Seed catalogs have been showing up in our mailbox since before the beginning of the new year. Most of the catalogs that we regularly order from have arrived. We’re still getting a few duplicates and reminders from impatient seed sellers and some catalogs from new outfits.
I’d rather go to mailbox and see what catalog came that day than check my email and go to an online link. I realize that seed companies are so big nowadays that it’s hard for them to list everything they offer in their paper catalogs. Printed catalogs seem to get me more enthused than virtual catalogs, but that may be a generational thing.
Before finalizing our seed orders, we first like to take an inventory of what we have in storage. It’s very easy to get carried away looking through the catalogs and order things we already have on hand. Since there’s nothing much happening gardening wise and we’re still itching to do something, taking inventory seems to help fill that gardening urge we have right now. Maybe that’s where the expression “bean counters” came from.
Judy and I spent some time going through our pile of seed packets left over from last year. Some were not even opened, we either ran out of room or time and they never got planted. Most of the packets are partially used and contain seeds that are still viable and can planted in the garden this year. We always make sure the leftover seeds go into an air-tight container right away after we’re done planting.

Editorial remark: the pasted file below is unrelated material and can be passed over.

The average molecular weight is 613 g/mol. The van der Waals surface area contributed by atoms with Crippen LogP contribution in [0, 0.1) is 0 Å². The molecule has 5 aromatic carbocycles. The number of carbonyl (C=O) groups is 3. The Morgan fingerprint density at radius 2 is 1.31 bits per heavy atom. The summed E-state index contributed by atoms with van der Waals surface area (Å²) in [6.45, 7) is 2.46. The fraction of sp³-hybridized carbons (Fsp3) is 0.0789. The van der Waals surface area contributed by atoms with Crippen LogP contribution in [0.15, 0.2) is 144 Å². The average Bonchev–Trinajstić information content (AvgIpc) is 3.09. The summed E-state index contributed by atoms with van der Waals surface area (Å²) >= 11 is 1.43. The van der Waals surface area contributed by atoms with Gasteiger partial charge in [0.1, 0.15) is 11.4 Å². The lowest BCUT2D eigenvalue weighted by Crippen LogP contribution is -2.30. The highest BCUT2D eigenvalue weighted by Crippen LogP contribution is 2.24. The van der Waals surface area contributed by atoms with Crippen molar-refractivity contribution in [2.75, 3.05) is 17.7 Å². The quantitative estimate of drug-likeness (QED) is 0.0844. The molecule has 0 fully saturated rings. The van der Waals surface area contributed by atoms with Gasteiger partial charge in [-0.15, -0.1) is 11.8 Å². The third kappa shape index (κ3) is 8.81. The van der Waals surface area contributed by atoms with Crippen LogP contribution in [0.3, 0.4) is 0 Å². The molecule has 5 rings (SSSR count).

While we were at it, we took the time to reduce the sheer volume of seeds that we had squirreled away. It wasn’t long ago that I had two large storage tubs of seeds that had accumulated from various people, places and projects — I’m talking about 15 or 20 pounds of seeds in each tub. Fortunately it doesn’t get that far out of hand anymore now that I’m culling seeds every winter.
We also have a sizable collection of heirloom seeds that were passed down to use through the years. Most of those are not available anywhere, we are part of a small handful of people keeping those varieties going. Those seeds are included in our inventory as well. We’re slowly building up the number of those rare heirloom seeds we have. The word “rare” is often used as a marketing ploy to get folks to buy things but in this case these seeds truly are rare.
We may not be able to get into the garden yet but physically handling seeds and seed packets is a satisfying, temporary antidote to the mid-winter gardening lull.